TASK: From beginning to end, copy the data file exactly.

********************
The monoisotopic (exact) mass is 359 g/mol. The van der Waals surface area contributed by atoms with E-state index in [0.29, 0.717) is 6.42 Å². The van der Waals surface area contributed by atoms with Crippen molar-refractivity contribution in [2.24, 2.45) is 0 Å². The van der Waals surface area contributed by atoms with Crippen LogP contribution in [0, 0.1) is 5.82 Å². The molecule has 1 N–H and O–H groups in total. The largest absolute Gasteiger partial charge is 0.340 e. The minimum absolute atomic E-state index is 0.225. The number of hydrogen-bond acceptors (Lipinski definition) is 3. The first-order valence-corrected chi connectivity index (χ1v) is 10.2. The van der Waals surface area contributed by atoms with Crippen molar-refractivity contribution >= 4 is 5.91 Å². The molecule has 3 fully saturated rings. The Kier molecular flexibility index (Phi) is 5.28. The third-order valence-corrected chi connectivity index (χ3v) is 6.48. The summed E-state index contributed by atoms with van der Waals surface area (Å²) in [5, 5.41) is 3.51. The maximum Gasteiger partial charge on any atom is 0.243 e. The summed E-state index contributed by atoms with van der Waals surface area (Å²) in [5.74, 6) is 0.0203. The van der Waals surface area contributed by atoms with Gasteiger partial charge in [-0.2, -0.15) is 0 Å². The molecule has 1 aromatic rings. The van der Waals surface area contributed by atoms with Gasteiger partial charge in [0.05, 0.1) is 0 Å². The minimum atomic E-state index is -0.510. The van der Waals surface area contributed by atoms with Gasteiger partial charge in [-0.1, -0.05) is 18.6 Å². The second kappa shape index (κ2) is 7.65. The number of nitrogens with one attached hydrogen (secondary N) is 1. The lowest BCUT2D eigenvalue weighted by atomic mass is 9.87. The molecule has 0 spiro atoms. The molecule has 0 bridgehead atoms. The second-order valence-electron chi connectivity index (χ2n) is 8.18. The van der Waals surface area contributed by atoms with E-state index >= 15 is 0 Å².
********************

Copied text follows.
The monoisotopic (exact) mass is 359 g/mol. The van der Waals surface area contributed by atoms with E-state index in [0.29, 0.717) is 6.42 Å². The van der Waals surface area contributed by atoms with Crippen molar-refractivity contribution in [2.24, 2.45) is 0 Å². The van der Waals surface area contributed by atoms with Crippen LogP contribution in [0, 0.1) is 5.82 Å². The molecule has 1 N–H and O–H groups in total. The largest absolute Gasteiger partial charge is 0.340 e. The minimum absolute atomic E-state index is 0.225. The number of hydrogen-bond acceptors (Lipinski definition) is 3. The first-order valence-corrected chi connectivity index (χ1v) is 10.2. The van der Waals surface area contributed by atoms with Crippen molar-refractivity contribution >= 4 is 5.91 Å². The molecule has 3 fully saturated rings. The Kier molecular flexibility index (Phi) is 5.28. The third-order valence-corrected chi connectivity index (χ3v) is 6.48. The summed E-state index contributed by atoms with van der Waals surface area (Å²) in [5, 5.41) is 3.51. The maximum Gasteiger partial charge on any atom is 0.243 e. The summed E-state index contributed by atoms with van der Waals surface area (Å²) in [5.74, 6) is 0.0203. The van der Waals surface area contributed by atoms with Gasteiger partial charge in [-0.2, -0.15) is 0 Å². The molecule has 1 aromatic rings. The van der Waals surface area contributed by atoms with Gasteiger partial charge in [0.05, 0.1) is 0 Å². The minimum atomic E-state index is -0.510. The van der Waals surface area contributed by atoms with Gasteiger partial charge in [-0.1, -0.05) is 18.6 Å². The second kappa shape index (κ2) is 7.65. The number of nitrogens with one attached hydrogen (secondary N) is 1. The lowest BCUT2D eigenvalue weighted by atomic mass is 9.87. The molecule has 0 spiro atoms. The molecule has 0 bridgehead atoms. The second-order valence-electron chi connectivity index (χ2n) is 8.18. The van der Waals surface area contributed by atoms with E-state index >= 15 is 0 Å².